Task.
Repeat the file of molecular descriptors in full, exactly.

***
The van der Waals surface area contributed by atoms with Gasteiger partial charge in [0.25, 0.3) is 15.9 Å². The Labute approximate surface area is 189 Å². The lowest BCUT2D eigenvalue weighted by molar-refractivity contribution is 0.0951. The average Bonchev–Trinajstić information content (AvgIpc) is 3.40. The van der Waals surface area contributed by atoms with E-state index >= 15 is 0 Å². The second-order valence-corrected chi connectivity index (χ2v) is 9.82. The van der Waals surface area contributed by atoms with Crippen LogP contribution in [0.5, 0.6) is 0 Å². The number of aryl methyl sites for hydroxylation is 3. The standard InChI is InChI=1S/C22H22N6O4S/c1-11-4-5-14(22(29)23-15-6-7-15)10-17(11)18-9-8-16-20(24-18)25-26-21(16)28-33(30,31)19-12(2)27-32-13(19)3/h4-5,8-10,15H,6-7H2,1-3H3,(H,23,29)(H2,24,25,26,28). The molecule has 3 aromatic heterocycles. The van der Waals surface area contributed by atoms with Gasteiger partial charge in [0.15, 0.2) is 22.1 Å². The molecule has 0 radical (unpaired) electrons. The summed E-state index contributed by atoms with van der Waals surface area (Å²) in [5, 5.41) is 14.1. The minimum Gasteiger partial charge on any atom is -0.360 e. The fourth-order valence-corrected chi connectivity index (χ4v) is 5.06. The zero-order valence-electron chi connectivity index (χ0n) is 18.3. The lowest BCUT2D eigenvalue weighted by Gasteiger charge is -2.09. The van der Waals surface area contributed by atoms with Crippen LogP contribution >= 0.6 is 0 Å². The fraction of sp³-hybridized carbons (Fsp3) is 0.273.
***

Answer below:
The van der Waals surface area contributed by atoms with Gasteiger partial charge in [0.25, 0.3) is 15.9 Å². The Labute approximate surface area is 189 Å². The lowest BCUT2D eigenvalue weighted by molar-refractivity contribution is 0.0951. The average Bonchev–Trinajstić information content (AvgIpc) is 3.40. The van der Waals surface area contributed by atoms with E-state index >= 15 is 0 Å². The second-order valence-corrected chi connectivity index (χ2v) is 9.82. The van der Waals surface area contributed by atoms with Crippen LogP contribution in [0.5, 0.6) is 0 Å². The number of aryl methyl sites for hydroxylation is 3. The standard InChI is InChI=1S/C22H22N6O4S/c1-11-4-5-14(22(29)23-15-6-7-15)10-17(11)18-9-8-16-20(24-18)25-26-21(16)28-33(30,31)19-12(2)27-32-13(19)3/h4-5,8-10,15H,6-7H2,1-3H3,(H,23,29)(H2,24,25,26,28). The molecule has 3 aromatic heterocycles. The van der Waals surface area contributed by atoms with Gasteiger partial charge in [0.15, 0.2) is 22.1 Å². The molecule has 0 radical (unpaired) electrons. The summed E-state index contributed by atoms with van der Waals surface area (Å²) in [5, 5.41) is 14.1. The minimum Gasteiger partial charge on any atom is -0.360 e. The fourth-order valence-corrected chi connectivity index (χ4v) is 5.06. The zero-order valence-electron chi connectivity index (χ0n) is 18.3. The lowest BCUT2D eigenvalue weighted by Gasteiger charge is -2.09. The van der Waals surface area contributed by atoms with Crippen LogP contribution >= 0.6 is 0 Å². The fraction of sp³-hybridized carbons (Fsp3) is 0.273.